Have you ever been in a corporate meeting and the speaker is looking for questions from the crowd and says “C’mon, no question is a stupid question. Just ask!”
Well, that’s sorta true.
You see, it’s true that asking questions is a great way to stand out and make a positive name for yourself.
[Slight aside + a Success TIP: Whenever you speak up in a meeting with a big audience of a few hundred people, always, introduce yourself with your full name and if possible your one descriptor.
Your descriptor can be your profession (“Hi, I’m Olivia Pope, CEO of Olivia Pope Associates, a PR firm here in DC”) or school (“Hi, I’m Lexi Grey, a second year med student at Seattle Grace.”)
People will want to know who that bright woman is… so tell them!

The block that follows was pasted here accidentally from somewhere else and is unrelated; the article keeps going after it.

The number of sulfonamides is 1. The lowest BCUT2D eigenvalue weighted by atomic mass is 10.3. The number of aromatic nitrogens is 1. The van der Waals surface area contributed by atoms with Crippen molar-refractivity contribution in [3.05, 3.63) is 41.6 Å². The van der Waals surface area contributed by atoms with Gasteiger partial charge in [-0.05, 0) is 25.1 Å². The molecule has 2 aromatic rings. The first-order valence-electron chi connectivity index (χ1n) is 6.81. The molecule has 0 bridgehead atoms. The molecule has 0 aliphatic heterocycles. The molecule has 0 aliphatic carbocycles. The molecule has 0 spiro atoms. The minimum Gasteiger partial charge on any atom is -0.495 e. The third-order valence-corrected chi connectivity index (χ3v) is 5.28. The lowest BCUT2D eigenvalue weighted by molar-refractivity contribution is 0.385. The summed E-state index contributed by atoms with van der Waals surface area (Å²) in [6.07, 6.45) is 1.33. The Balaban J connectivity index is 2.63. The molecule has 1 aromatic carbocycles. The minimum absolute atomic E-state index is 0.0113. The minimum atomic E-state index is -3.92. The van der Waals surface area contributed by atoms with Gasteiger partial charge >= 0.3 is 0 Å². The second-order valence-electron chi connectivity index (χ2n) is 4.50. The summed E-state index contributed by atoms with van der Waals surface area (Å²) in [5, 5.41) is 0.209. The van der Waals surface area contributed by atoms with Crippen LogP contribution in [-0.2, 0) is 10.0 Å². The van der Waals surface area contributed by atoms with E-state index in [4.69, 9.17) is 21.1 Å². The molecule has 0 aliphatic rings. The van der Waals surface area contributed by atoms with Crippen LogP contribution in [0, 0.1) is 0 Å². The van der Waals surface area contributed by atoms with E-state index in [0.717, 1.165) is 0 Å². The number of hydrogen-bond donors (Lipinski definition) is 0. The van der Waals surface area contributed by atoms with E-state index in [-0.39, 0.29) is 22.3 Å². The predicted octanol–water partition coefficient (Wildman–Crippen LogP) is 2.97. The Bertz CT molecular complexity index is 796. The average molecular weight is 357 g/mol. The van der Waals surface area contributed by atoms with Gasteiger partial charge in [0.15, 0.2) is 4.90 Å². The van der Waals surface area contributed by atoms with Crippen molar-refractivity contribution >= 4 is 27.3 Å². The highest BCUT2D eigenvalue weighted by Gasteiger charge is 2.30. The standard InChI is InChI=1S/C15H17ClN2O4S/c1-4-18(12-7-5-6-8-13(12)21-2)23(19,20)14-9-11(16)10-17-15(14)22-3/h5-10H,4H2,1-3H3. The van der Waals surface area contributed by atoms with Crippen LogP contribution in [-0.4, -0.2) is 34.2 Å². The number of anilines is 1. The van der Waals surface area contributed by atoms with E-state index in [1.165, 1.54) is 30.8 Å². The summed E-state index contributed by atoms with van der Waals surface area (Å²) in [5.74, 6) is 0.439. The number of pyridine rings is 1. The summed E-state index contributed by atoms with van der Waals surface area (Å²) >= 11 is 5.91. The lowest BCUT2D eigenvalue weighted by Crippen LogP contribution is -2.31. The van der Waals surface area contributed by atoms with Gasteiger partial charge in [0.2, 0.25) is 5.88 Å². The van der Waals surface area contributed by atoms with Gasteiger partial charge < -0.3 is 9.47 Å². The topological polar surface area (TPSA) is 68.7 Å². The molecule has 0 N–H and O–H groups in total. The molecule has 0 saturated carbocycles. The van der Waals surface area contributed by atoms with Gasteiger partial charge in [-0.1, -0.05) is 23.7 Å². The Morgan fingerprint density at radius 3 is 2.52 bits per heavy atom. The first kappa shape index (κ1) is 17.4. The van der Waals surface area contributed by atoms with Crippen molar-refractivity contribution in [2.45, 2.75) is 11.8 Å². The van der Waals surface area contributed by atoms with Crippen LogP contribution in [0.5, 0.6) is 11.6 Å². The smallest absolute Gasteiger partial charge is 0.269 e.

ok, back to regularly scheduled programming.]
In those big rooms, you need to be asking questions that showcase your thinking. These questions should highlight or reflect your strengths. Suppose you are a tech expert and you are at a medical conference with a lot of physicians. Instead of asking a general medical question, think about how the topic area could be improved with technology and ask a question accordingly.
“But Beena, what if I have general questions about a new industry or field? How do I get those answers?”
I’m glad you asked.
This is where Informational interviewing comes in. If you aren’t conducting informationals, you should be.
Informational Interviews are the Green Juice of your job search and the Robin to your resume’s Batman.
Whoa. That’s some serious cred.
It is and they work.
Check out my recent Google Hangout On Air training where I explain the ‘gotta knows’ of Informational Interviewing. The video and the slides are available on SlideShare. Click my image below for the content.